Opposition in South Africa: The Leadership of Z.K. Matthews, Nelson Mandela, and Stephen Biko

By Tim J. Juckes | Go to book overview

6
Filling the Vacuum: Stephen Biko's Growth in the Polarizing Society

Since it achieved power in 1948, the Nationalist government had pursued a two-pronged policy: while legislating the extension of segregation, it sought to eliminate opposition to its apartheid plan. Thus, in 1963, the arrests at Rivonia and the subsequent trial effectively destroyed the plans of the African National Congress for a military program, while in the same year, government actions against POQO, the military wing of the Pan-Africanist Congress, had equally dramatic results ( Gerhart, 1978).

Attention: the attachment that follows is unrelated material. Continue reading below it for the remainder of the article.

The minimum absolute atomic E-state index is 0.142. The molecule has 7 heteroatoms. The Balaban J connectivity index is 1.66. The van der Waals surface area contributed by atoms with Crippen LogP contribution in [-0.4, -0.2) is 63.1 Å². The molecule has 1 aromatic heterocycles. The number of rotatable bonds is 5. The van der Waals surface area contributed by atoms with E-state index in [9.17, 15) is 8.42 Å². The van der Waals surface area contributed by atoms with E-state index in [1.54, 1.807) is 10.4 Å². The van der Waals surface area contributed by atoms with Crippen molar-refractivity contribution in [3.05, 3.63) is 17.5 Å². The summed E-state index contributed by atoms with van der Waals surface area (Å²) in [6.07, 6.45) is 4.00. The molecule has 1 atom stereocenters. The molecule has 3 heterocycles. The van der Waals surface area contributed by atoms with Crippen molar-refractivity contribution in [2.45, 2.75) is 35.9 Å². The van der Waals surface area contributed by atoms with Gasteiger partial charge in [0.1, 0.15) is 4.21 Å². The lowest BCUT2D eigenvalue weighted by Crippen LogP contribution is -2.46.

The move to armed resistance was brought about not only by the banning of the ANC and the PAC, but also by a misperception on the part of the nationalist groups that the white government was vulnerable ( Lodge, 1983). Whether or not the leaders in the ANC (and related opposition groups) erred in moving so rapidly to a sabotage campaign before they were fully prepared is debatable ( Johnson, 1977; Lodge, 1983), for the might of the South African government was always far greater than that of the opposition. After their banning, had the opposition forces consolidated their position before attacking the regime ( Johnson, 1977), it is likely that they would have faced an even more powerful regime, as the government was actively developing its strength in the security and military spheres ( Karis & Carter, 1977a). Nevertheless, opposition groups were largely removed from the political stage in South Africa and took time to rebuild ( Feit, 1971) following the state's sudden and to some extent unexpected crackdown in the early 1960s. In a sense, "These movements . . . effectively abdicated [or were forced]

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